More Than 100 Extinct Volcanoes Discovered in Australia


A field of about 100 volcanoes in Australia have been discovered.

This formerly lava-spewing Jurassic landscape was buried under hundreds of feet of rock in Australia’s Cooper and Eromanga basins, a desert region in the central part of the continent known for its rich reserves of oil and natural gas. 

A volcanic field comprising more than 100 extinct volcanoes has been found by geologists in Australia
A volcanic field comprising more than 100 extinct volcanoes has been found by geologists in Australia. Picture by Cai Tjeenk Willink (Caitjeenk) via Wikipedia

The newly discovered volcanoes formed between 180 million and 160 million years ago and covered an area of nearly 2,900 square miles (7,500 square kilometers).

Evidence of igneous rocks in the area was first discovered more than 30 years ago. During the decades of fossil fuel extraction that followed, experts gathered a massive amount of data from underneath the ground. But it was only recently that scientists looked at this data to find out where the rocks may have been coming from.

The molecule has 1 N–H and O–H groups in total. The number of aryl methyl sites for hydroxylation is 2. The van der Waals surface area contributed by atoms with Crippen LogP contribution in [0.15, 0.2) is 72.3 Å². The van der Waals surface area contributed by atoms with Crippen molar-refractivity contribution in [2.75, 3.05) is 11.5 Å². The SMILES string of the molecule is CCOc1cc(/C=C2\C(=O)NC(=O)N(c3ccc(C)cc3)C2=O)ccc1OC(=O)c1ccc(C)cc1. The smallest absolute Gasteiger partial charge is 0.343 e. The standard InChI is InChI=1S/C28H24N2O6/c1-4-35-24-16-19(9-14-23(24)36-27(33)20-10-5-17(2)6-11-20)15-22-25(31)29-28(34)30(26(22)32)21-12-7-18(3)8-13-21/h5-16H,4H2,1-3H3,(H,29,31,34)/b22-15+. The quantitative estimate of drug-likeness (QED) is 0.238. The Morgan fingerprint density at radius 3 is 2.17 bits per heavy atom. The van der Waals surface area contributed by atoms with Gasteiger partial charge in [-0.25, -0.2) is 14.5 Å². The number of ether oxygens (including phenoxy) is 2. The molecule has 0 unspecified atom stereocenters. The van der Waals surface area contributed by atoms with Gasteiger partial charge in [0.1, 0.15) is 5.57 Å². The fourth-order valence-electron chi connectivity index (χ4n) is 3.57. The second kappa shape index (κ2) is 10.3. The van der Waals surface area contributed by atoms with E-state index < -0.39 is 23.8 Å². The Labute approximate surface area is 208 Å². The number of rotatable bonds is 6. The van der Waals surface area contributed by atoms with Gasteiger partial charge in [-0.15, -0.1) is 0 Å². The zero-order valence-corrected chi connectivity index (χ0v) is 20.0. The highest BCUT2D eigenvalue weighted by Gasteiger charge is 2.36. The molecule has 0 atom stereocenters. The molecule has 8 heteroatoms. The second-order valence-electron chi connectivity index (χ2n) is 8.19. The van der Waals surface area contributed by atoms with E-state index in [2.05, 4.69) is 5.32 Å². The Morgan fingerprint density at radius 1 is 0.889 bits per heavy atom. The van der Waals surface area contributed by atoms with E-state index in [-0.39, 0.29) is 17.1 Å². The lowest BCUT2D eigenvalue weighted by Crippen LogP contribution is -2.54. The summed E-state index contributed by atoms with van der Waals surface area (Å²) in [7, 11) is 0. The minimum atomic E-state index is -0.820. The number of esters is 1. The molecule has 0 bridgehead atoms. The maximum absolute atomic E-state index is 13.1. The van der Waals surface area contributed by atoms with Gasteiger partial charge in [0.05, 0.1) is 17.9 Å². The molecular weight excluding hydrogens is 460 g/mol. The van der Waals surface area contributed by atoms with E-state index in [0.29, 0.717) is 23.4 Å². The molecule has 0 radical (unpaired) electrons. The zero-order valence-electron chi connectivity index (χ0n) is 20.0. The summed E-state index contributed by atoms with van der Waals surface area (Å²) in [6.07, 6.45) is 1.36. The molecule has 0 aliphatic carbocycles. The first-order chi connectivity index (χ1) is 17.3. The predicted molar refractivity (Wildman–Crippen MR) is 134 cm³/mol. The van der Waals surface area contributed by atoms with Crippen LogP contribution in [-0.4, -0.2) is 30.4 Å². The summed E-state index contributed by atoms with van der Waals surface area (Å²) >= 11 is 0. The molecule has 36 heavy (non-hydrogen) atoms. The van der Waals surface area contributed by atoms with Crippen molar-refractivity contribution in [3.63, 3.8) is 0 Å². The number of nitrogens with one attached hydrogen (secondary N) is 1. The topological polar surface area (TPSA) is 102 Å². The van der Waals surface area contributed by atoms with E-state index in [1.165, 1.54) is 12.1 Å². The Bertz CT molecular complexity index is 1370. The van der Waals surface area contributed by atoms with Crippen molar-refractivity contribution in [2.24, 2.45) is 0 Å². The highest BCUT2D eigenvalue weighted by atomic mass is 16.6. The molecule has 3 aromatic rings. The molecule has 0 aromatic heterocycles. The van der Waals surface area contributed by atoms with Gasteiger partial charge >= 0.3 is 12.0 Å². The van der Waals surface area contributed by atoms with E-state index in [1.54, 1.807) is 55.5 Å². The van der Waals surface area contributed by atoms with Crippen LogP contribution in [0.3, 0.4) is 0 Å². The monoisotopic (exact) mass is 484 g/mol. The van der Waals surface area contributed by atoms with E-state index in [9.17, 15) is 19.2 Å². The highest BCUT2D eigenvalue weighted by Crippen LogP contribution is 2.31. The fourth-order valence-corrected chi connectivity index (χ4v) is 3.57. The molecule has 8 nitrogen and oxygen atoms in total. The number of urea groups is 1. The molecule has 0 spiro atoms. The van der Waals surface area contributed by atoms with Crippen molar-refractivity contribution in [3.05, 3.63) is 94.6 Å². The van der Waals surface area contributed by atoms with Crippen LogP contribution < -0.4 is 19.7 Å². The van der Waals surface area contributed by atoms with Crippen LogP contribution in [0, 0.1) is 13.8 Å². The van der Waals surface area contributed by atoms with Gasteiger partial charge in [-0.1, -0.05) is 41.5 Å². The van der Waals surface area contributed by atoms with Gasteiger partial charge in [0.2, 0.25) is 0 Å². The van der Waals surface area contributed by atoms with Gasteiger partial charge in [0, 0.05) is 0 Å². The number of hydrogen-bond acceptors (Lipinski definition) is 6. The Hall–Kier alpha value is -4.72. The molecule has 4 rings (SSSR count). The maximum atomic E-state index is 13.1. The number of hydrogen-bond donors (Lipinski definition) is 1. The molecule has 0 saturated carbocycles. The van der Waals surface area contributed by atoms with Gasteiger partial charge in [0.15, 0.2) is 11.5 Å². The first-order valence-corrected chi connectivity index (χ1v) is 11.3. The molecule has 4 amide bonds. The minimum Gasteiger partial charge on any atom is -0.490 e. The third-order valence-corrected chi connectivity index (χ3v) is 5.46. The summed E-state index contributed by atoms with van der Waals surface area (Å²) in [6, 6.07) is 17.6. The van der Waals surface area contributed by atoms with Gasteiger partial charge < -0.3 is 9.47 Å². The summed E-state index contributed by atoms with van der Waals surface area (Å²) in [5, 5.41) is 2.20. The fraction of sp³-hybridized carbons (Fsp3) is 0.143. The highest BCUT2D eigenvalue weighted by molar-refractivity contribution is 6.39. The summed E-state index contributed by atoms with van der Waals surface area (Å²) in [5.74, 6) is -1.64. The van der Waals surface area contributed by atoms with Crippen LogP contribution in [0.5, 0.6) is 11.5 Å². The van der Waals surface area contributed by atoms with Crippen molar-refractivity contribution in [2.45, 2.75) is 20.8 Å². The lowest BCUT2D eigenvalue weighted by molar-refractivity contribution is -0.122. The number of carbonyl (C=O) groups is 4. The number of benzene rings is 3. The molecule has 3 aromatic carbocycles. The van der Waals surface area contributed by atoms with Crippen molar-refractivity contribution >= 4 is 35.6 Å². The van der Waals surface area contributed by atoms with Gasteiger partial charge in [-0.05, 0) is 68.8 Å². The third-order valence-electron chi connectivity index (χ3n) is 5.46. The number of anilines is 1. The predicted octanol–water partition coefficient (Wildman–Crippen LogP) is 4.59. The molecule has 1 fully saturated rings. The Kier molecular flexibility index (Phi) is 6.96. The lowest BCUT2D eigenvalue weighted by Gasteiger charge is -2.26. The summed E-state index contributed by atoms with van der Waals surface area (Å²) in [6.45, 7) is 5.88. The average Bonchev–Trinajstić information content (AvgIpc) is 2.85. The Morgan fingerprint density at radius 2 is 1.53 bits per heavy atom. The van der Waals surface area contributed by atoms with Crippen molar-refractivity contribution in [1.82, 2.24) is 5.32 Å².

In the new study, scientists used subsurface imaging technology, such as seismic reflection to reveal chambers of magma that once fueled the Jurassic volcanoes; channels of ancient lava flows; and volcanic craters. The scientists have now named the site the Warnie Volcanic Province, after the nearby Warnie East 1 exploration well.

What Buried The Ancient Volcanoes?

During the Jurassic period, the volcanic network would have been highly active, with cracks and craters belching lava and ash. Today, however, those volcanoes are quiet, though southeastern Australia experienced volcanic activity as recently as 5,000 years ago.

What buried the ancient volcanoes? It wasn’t a single cataclysmic event; rather, the volcanoes were submerged slowly under layers of sediment over millions of years. In fact, all of central Australia has been slowly sinking for around 160 million years, though scientists aren’t entirely sure why. 

Over time, the subsidence has allowed for the accumulation of hundreds of meters of sedimentary rocks — mostly shales and sandstones — which have buried and preserved this ancient landscape. 

And there are probably more other volcanic field hiding under Australia and in other parts of the world. We have a tendency to focus on what we can see, but we need to take into account things we can’t see that are buried underneath the ground.

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